Diagnosing Infections With Next-Generation Sequencing

Stop the presses! We have a new addition to the list of diseases that benefit from next-generation sequencing – infections.

In a case study published last week in The New England Journal of Medicine, routine medical and laboratory testing failed to identify the cause of encephalitis in a 14-year old patient [1], leaving him in a medically induced coma, with few treatment options and little hope. Encephalitis is brain inflammation, and can lead to severe neurologic abnormalities and death. Identifying the exact cause is critical for therapy but may be challenging. In this case, routine testing failed to provide a definitive diagnosis. Even a brain biopsy was inconclusive. As a last resort, doctors used a novel approach to figure out what was wrong with the patient. They analyzed his cerebrospinal fluid (CSF) using next-generation sequencing.

Next-generation sequencing infections
Sequencing for infectious diseases (Image Credit: Thomas Anthony Zampetti, Flickr)

Basically, researchers studied the CSF for evidence of microorganisms, in the form of DNA sequences. They used an unbiased approach to next-generation sequencing. I asked Charles Chiu, MD, PhD, Assistant Professor and Director of UCSF-Abbott Viral Diagnostics and Discovery Center, who is senior author on the study, about this approach.

“The term alludes to the fact that we are not targeting any specific pathogen or type of pathogen,” explained Chiu. It means that the researchers used sequencing and analysis to search for all known pathogens, including rare organisms.

Within 48 hours of receiving the CSF sample, next-generation sequencing and bioinformatics analysis revealed an obscure cause of encephalitis in this teenager – leptospirosis, an infection caused by the bacterium leptospira. Inability to accurately diagnose and treat this condition can be fatal. The good news: once diagnosed, leptospirosis is easily treatable with regular, old-fashioned penicillin. This antibiotic was administered in high doses, and the patient recovered completely.

Leptospirosis, Next-Generation Sequencing
Brain MRI of patient with encephalitis: Panels A, B, and C - images before treatment show signs of inflammation (arrows); Panel D - 7 days after penicillin treatment, shows inflammation resolved. From The New England Journal of Medicine, Wilson MR et al., Actionable Diagnosis of Neuroleptospirosis by Next-Generation Sequencing. Copyright © (2014) Massachusetts Medical Society. Reprinted with permission from Massachusetts Medical Society.

Next-generation sequencing identified the cause of infection in 2 days – something that months of traditional testing had not achieved. It saved the life of this teenager.

Clinical Translation of Next-Generation Sequencing

Next-generation sequencing is increasingly used in oncology for tumor profiling; in addition, it is a valuable tool for the diagnoses of various rare diseases and genetic disorders. The big question is: can successful diagnosis of an infection lead to the routine use of sequencing for other difficult-to-diagnose infections?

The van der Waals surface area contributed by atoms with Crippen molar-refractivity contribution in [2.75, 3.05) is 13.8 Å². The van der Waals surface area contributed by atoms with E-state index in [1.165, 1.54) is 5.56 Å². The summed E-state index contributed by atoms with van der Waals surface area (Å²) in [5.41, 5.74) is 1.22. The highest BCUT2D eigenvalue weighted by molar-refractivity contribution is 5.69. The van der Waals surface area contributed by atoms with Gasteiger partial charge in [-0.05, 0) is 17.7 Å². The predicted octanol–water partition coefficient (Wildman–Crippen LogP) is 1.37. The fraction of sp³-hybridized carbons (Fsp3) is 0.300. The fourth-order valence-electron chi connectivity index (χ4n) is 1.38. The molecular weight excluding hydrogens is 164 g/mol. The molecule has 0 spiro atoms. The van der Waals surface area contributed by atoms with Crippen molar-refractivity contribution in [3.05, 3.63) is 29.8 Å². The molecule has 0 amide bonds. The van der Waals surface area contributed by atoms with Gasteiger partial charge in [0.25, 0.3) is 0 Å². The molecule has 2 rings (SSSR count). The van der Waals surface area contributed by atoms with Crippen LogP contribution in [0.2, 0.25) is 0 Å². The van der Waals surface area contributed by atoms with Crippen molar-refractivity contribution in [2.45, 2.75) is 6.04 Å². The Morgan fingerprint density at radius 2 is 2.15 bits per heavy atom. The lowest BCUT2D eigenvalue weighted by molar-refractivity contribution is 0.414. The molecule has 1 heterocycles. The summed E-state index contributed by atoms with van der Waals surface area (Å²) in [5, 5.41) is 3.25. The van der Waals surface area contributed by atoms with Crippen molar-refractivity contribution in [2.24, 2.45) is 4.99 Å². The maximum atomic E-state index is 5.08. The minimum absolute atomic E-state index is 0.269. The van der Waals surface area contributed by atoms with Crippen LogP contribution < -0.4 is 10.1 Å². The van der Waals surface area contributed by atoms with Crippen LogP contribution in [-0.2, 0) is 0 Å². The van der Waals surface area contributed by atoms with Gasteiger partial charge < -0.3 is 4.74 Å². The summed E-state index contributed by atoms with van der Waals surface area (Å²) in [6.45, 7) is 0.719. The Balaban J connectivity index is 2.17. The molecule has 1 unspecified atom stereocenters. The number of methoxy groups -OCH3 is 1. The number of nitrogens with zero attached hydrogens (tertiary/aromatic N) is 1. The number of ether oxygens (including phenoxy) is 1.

Charles Chiu believes so.

“I view this technology as being used as a broad-spectrum, second-line diagnostic assay after initial screening tests are negative and physicians have to resort to costly additional tests for rare and uncommon infections”, said Chiu.

However, this technology is far from clinic-ready. We need to come up with means to reliably identify disease-producing organisms, with high sensitivity and specificity, and differentiate them from the normal microbiome in relevant areas of the body. For example, the human gut contains 300-500 different species of bacteria [2]. So, one can appreciate the challenge of identifying an infection-causing microorganism from among the gut microbiome, by sequencing. Moreover, using next-generation sequencing routinely in the clinic for infectious diseases would require comprehensive testing and technology validation in order to obtain regulatory approval.

Clinically diagnosing infections (especially in cases of emergency) requires rapid sequencing and reliable analysis to deliver actionable results to the clinician. And all this needs to happen at affordable costs. Elaine Mardis, PhD, Professor of Medicine and Co-Director of The Genome Institute at Washington University, St. Louis, who was not part of The New England Journal of Medicine study agrees, “Probably the biggest hurdle is making it faster, cheaper and better than current assays.”

The Future

Once in routine clinical use, next-generation sequencing can prove critical for diagnosing cases of encephalitis and meningitis, like the one reported here. In addition, it will be beneficial for many zoonotic and infectious diseases that are difficult to diagnose using routine testing. Sequencing-driven diagnoses may be valuable, especially in critically ill patients with severe infections, including sepsis. In such cases, sequencing may not only identify the responsible microorganisms, but may also provide clues on drug resistance.

The successful use of next-generation sequencing by Chiu and colleagues provides us a rare window into a world where this technology can drive treatment decisions by diagnosing infections. As Elaine Mardis reflects, “(This study) beautifully illustrates how an unbiased look and smart bioinformatic analysis can provide answers that are life-saving.”

References Cited

  1. Wilson, M.R., et al., Actionable Diagnosis of Neuroleptospirosis by Next-Generation Sequencing. N Engl J Med, 2014. DOI: 10.1056/NEJMoa1401268
  2. Guarner, F. and J.R. Malagelada, Gut flora in health and disease. Lancet, 2003. 361(9356): p. 512-9. DOI: 10.1016/S0140-6736(03)12489-0

 

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